February 22, 2017 By FTI Consulting
Geographically, one could say that Vorpommern hits the jackpot. It lies in the far north east of Germany in the state of Mecklenburg-Western Pomerania right at the Baltic Sea. Imagine long sandy beaches, sky-high chalk cliffs, yellow blooming rape fields – so picturesque that they served as inspiration for Caspar David Friedrich, famous painter of the 19th Century who was born in the Pomeranian town of Greifswald. Naturally, in Germany Vorpommern is known as a splendid vacation destination hosting its two biggest islands Usedom and Rügen, the latter with the most hours of sun (2,000 out of 8,760) in Germany in 2016.
On a not so positive note, the district Vorpommern-Rügen has the second to last lowest average gross monthly salary in Germany (2,057 Euro), the way to the next hospital can take more than an hour and the population is among the oldest in the country.
Vorpommern has two electorates for the 2017 federal election. One of them has been marked as “probably the most boring ever” as the same politician has been running for it since 1990: Angela Merkel. She was not born there and it was coincidence that she became candidate for this electorate. Merkel has always won the direct mandate and will probably do it again – even if her votes will not reach 56% as in the last national election in 2013. In the unlikely event that Angela Merkel loses her electorate, a top front party list position will let her enter the Bundestag.
The problem is, people in Vorpommern are disappointed by Merkel’s immigration policy. They cannot understand how Germany can take up one million refugees when there is for example no money to keep open the only pediatric and women’s ward in the region of Usedom. Or why companies choose to close down their operations there, adding to the already high unemployment rate.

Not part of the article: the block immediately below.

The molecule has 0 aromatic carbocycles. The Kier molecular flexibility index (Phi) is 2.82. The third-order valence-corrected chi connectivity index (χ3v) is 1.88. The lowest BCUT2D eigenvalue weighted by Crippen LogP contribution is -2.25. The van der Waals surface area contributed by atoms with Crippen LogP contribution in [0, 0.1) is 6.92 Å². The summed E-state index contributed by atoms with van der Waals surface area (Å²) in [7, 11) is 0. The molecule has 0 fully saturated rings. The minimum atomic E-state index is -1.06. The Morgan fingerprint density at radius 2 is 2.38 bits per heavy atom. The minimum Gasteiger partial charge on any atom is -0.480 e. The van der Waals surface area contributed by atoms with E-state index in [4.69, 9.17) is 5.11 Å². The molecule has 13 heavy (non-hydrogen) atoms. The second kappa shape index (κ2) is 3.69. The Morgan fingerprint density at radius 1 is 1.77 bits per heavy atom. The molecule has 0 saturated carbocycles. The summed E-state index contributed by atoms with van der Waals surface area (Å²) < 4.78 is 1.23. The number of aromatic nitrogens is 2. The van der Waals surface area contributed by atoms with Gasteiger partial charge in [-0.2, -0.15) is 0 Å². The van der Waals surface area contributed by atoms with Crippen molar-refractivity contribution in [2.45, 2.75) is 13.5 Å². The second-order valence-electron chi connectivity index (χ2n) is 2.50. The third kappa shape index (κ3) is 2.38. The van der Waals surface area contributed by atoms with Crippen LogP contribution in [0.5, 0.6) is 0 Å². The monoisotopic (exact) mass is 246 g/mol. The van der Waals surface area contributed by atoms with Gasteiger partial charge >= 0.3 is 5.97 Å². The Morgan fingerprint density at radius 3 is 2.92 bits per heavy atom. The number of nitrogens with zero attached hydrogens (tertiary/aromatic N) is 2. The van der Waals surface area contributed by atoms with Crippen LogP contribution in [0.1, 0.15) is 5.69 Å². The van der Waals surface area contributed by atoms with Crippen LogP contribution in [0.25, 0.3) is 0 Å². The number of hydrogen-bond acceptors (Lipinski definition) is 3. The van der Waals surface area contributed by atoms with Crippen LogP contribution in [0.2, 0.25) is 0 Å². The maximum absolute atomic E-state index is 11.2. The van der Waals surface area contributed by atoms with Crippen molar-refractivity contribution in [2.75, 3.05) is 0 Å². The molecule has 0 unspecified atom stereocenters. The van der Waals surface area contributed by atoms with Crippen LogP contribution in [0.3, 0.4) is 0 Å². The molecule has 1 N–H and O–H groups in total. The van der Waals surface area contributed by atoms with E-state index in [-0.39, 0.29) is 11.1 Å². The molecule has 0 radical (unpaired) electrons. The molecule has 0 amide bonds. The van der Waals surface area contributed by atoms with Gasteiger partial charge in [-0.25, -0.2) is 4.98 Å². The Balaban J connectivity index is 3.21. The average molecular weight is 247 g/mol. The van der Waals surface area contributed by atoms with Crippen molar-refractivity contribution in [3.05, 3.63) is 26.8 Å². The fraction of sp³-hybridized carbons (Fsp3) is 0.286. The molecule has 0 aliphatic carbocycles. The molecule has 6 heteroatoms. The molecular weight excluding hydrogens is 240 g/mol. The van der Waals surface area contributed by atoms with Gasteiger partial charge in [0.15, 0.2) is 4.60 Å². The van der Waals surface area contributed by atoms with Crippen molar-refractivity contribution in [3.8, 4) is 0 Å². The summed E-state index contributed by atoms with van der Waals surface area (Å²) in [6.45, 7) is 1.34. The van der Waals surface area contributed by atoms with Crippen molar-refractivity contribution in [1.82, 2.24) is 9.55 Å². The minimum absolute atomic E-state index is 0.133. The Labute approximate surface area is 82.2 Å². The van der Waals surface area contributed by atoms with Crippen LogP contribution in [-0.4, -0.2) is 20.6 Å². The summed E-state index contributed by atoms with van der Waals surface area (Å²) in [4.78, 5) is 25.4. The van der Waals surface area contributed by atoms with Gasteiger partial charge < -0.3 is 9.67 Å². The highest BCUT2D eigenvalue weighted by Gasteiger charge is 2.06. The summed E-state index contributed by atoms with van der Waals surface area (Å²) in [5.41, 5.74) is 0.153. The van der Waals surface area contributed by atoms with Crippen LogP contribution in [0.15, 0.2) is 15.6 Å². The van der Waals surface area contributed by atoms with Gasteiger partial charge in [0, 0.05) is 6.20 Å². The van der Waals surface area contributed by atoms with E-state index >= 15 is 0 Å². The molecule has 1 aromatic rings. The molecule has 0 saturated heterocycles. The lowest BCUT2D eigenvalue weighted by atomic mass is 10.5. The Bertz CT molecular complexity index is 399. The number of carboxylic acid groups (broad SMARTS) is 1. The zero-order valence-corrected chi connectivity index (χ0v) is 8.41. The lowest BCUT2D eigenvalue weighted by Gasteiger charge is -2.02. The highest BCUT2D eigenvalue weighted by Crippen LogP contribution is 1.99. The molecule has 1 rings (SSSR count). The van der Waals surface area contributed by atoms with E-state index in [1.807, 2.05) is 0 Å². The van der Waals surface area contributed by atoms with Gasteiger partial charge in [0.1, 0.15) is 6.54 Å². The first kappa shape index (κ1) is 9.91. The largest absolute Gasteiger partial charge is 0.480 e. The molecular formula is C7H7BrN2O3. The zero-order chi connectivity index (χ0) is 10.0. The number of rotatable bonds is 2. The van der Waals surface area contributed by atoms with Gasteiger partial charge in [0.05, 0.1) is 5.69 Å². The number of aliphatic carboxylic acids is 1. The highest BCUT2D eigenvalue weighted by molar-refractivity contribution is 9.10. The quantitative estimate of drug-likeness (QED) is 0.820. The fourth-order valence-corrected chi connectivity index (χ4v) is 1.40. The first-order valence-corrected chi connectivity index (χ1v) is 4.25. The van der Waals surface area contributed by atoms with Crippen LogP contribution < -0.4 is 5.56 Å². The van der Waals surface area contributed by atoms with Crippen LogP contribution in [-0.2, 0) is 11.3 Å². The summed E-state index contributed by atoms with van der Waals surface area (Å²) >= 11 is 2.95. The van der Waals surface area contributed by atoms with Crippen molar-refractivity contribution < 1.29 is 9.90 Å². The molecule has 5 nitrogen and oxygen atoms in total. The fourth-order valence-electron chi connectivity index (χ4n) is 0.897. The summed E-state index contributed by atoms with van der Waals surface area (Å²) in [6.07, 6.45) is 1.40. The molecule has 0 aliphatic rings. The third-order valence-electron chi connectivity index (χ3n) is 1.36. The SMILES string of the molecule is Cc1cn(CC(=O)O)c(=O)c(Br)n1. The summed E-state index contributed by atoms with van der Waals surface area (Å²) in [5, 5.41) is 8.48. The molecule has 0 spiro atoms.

In an economically underdeveloped area this adds fuel to the fire leading to higher dissatisfaction among the population, giving momentum to right-wing populist parties. So it’s no surprise that at the latest state election in September 2016 the populist party Alternative for Germany (AfD) won direct mandates in the Vorpommern electorate. This was a huge success for a party that was unknown five years earlier.
The second electorate has traditionally been won by the Christian Democrats in federal elections. For 2017, they are putting up a new candidate: a 24-year old law student. But the AfD’s strong results in the state elections could make this electorate a neck-to-neck race, and AfD is sending a popular state MP into the race.
So it remains to be seen if Vorpommern can prosper after the federal election in September. As Vice Chancellor Sigmar Gabriel of the Social Democrats warned the people of Mecklenburg-Western Pomerania at the state elections: “Don’t mess it up, I want to come back for holidays.”
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